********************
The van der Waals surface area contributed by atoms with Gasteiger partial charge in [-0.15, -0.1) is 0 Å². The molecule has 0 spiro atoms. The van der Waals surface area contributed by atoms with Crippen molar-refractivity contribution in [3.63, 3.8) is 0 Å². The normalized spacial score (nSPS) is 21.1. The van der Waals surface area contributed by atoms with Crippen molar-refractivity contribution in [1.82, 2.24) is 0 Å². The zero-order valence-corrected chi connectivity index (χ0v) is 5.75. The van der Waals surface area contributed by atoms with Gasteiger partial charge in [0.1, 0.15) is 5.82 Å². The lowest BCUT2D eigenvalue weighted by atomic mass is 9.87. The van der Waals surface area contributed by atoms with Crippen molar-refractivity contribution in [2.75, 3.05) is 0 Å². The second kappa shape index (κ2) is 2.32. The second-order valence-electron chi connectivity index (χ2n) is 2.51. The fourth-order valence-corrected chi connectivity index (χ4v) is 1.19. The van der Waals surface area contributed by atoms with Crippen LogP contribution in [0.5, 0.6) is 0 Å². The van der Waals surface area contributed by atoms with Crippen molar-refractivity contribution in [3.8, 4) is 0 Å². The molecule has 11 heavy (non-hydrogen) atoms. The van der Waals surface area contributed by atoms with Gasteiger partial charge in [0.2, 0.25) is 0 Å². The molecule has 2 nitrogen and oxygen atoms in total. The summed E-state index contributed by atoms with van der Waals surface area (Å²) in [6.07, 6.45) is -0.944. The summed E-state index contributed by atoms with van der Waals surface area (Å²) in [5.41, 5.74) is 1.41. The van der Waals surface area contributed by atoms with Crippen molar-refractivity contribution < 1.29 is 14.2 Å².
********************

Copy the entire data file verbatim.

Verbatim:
The van der Waals surface area contributed by atoms with Gasteiger partial charge in [-0.15, -0.1) is 0 Å². The molecule has 0 spiro atoms. The van der Waals surface area contributed by atoms with Crippen molar-refractivity contribution in [3.63, 3.8) is 0 Å². The normalized spacial score (nSPS) is 21.1. The van der Waals surface area contributed by atoms with Crippen molar-refractivity contribution in [1.82, 2.24) is 0 Å². The zero-order valence-corrected chi connectivity index (χ0v) is 5.75. The van der Waals surface area contributed by atoms with Gasteiger partial charge in [0.1, 0.15) is 5.82 Å². The lowest BCUT2D eigenvalue weighted by atomic mass is 9.87. The van der Waals surface area contributed by atoms with Crippen molar-refractivity contribution in [2.75, 3.05) is 0 Å². The second kappa shape index (κ2) is 2.32. The second-order valence-electron chi connectivity index (χ2n) is 2.51. The fourth-order valence-corrected chi connectivity index (χ4v) is 1.19. The van der Waals surface area contributed by atoms with Crippen LogP contribution in [0.5, 0.6) is 0 Å². The van der Waals surface area contributed by atoms with Crippen molar-refractivity contribution in [3.8, 4) is 0 Å². The molecule has 11 heavy (non-hydrogen) atoms. The van der Waals surface area contributed by atoms with Gasteiger partial charge in [0.2, 0.25) is 0 Å². The molecule has 2 nitrogen and oxygen atoms in total. The summed E-state index contributed by atoms with van der Waals surface area (Å²) in [6.07, 6.45) is -0.944. The summed E-state index contributed by atoms with van der Waals surface area (Å²) in [5.41, 5.74) is 1.41. The van der Waals surface area contributed by atoms with Crippen molar-refractivity contribution < 1.29 is 14.2 Å².